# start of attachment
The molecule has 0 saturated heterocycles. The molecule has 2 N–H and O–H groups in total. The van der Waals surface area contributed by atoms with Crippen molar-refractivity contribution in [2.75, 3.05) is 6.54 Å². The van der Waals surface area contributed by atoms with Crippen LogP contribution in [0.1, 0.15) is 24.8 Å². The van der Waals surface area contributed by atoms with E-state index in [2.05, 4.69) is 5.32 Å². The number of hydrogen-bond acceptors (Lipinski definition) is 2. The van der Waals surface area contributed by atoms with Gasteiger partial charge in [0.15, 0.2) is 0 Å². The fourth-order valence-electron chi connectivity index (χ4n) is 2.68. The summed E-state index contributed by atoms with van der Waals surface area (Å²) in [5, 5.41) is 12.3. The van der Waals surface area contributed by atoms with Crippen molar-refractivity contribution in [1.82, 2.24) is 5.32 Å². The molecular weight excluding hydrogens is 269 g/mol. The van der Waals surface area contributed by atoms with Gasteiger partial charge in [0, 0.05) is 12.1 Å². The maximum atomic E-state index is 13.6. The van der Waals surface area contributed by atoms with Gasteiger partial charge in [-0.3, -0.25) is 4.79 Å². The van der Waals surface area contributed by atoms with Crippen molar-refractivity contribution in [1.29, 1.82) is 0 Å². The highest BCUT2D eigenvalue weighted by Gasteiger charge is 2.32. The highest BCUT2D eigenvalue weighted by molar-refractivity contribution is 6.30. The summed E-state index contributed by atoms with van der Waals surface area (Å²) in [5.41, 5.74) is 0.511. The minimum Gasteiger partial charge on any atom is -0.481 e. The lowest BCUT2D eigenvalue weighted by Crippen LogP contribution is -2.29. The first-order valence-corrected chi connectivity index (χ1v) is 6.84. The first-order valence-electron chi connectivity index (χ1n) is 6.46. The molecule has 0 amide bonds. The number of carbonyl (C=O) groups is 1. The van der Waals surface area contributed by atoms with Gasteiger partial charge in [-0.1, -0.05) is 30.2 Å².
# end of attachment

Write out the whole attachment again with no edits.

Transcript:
The molecule has 0 saturated heterocycles. The molecule has 2 N–H and O–H groups in total. The van der Waals surface area contributed by atoms with Crippen molar-refractivity contribution in [2.75, 3.05) is 6.54 Å². The van der Waals surface area contributed by atoms with Crippen LogP contribution in [0.1, 0.15) is 24.8 Å². The van der Waals surface area contributed by atoms with E-state index in [2.05, 4.69) is 5.32 Å². The number of hydrogen-bond acceptors (Lipinski definition) is 2. The van der Waals surface area contributed by atoms with Gasteiger partial charge in [0.15, 0.2) is 0 Å². The fourth-order valence-electron chi connectivity index (χ4n) is 2.68. The summed E-state index contributed by atoms with van der Waals surface area (Å²) in [5, 5.41) is 12.3. The van der Waals surface area contributed by atoms with Crippen molar-refractivity contribution in [1.82, 2.24) is 5.32 Å². The molecular weight excluding hydrogens is 269 g/mol. The van der Waals surface area contributed by atoms with Gasteiger partial charge in [0, 0.05) is 12.1 Å². The maximum atomic E-state index is 13.6. The van der Waals surface area contributed by atoms with Gasteiger partial charge in [-0.3, -0.25) is 4.79 Å². The van der Waals surface area contributed by atoms with Crippen molar-refractivity contribution in [1.29, 1.82) is 0 Å². The highest BCUT2D eigenvalue weighted by Gasteiger charge is 2.32. The highest BCUT2D eigenvalue weighted by molar-refractivity contribution is 6.30. The summed E-state index contributed by atoms with van der Waals surface area (Å²) in [5.41, 5.74) is 0.511. The minimum Gasteiger partial charge on any atom is -0.481 e. The lowest BCUT2D eigenvalue weighted by Crippen LogP contribution is -2.29. The first-order valence-corrected chi connectivity index (χ1v) is 6.84. The first-order valence-electron chi connectivity index (χ1n) is 6.46. The molecule has 0 amide bonds. The number of carbonyl (C=O) groups is 1. The van der Waals surface area contributed by atoms with Gasteiger partial charge in [-0.1, -0.05) is 30.2 Å².